I could see at a glance these ladies were with this first group.

All were dressed in Zumba class style leggings and tennis shoes that were more for fashion than hiking and all were adorable in cute hats and coordinating jackets.  Toward the back of the group walked one woman wearing a white sweatshirt and flowered leggings and suddenly, as she turned to talk with the lady behind her, the reason for this odd group out in the wilderness hit me.  BRIDE scrolled across her back – this was a bachelorette party.

Miss Cheerful muttered something  about “cold water and bathroom” to her group and sprinted up the trail as the lemmings proceeded down the opposite trail toward our creek.  Karina and I just held onto our puppy, who desperately wanted to play and jump.  We watched with fascination as more and more women poured down the mountain and gathered around the creek crossing.

“Watch out for that log!”

“Be careful, that water’s cold.”

“Don’t step on that rock it is slippery!”

Advice poured from our side of the creek as the bridal party attempted different methods of crossing.  Finally, a tall lady in hiking books and brilliant leggings bravely strode across the log and leaped gracefully up the rock.  Immediately behind her vaulted another fairly fit lady dressed for the weather.  Both giggled as they stationed themselves carefully on the rock and leaned back to extend a helping hand.  One by one the ladies crossed the creek. Some grumbled that they couldn’t do it.  Some muttered that the water was cold as their feet dipped in while sliding off rocks. Others shakily asserted that they were fine.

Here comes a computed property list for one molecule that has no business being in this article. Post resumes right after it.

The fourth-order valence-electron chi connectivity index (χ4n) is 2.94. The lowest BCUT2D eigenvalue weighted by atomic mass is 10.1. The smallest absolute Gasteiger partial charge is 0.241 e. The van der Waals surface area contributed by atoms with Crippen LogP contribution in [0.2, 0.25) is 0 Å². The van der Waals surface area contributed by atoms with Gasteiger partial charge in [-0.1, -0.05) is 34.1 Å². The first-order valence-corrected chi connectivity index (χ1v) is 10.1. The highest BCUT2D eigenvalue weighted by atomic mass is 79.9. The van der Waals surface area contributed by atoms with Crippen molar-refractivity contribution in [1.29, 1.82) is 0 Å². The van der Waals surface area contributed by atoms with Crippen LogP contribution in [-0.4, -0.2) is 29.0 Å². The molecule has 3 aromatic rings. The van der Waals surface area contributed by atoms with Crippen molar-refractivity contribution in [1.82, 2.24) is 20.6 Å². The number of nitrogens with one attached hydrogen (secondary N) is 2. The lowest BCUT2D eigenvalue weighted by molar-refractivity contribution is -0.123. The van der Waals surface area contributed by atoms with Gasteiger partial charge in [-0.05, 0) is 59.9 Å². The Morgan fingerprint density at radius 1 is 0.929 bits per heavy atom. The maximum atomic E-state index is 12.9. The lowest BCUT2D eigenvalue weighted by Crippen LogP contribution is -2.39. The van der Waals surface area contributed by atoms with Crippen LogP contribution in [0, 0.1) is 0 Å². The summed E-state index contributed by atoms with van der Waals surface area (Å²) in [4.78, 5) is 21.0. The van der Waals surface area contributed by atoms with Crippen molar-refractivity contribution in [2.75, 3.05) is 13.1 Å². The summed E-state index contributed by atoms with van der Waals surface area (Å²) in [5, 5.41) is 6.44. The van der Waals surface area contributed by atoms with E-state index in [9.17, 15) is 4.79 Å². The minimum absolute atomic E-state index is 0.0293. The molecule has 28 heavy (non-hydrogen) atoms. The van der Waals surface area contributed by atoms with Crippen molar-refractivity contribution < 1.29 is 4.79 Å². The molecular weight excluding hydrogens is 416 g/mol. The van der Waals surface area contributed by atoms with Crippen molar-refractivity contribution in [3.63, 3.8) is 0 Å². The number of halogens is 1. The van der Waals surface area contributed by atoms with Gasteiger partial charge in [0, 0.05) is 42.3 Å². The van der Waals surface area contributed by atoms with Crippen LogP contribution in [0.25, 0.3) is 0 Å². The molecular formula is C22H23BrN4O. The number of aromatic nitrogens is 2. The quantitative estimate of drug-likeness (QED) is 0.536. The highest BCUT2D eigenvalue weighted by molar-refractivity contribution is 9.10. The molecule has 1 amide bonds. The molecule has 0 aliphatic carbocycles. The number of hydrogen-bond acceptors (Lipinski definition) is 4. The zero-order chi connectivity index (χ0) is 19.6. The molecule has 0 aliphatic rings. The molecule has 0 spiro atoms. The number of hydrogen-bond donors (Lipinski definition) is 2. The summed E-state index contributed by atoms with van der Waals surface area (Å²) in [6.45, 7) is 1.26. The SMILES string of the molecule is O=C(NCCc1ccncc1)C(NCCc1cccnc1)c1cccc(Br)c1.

Interestingly, the ones who insisted they were fine were the ones sporting wet looking feet and shaking ankles, sweat-stained shirts and Zumba shoes.  As each crossed, words of encouragement and cheer rang from the two hikers stationed to help on the slippery rock.  The bride crossed without incident, and without a word.

The two hikers, waiting for the last of the party to descend the trail and cross the creek, grinned up at Karina and I.  “I know they’re talking behind my back and they’re never going to forgive me for the worst bachelorette party of their life,” said Brilliant-leggings out the side of her mouth.  She reached out a hand to the next creek-crosser.

Her voice switched to high cheer and encouragement, “You’ve got this! You are doing so amazingly well!”

Her hiking friend doubled over with laughter.  They both turned to look at the bridal party huddled together, waiting for the last one to make it.  Some didn’t look super happy.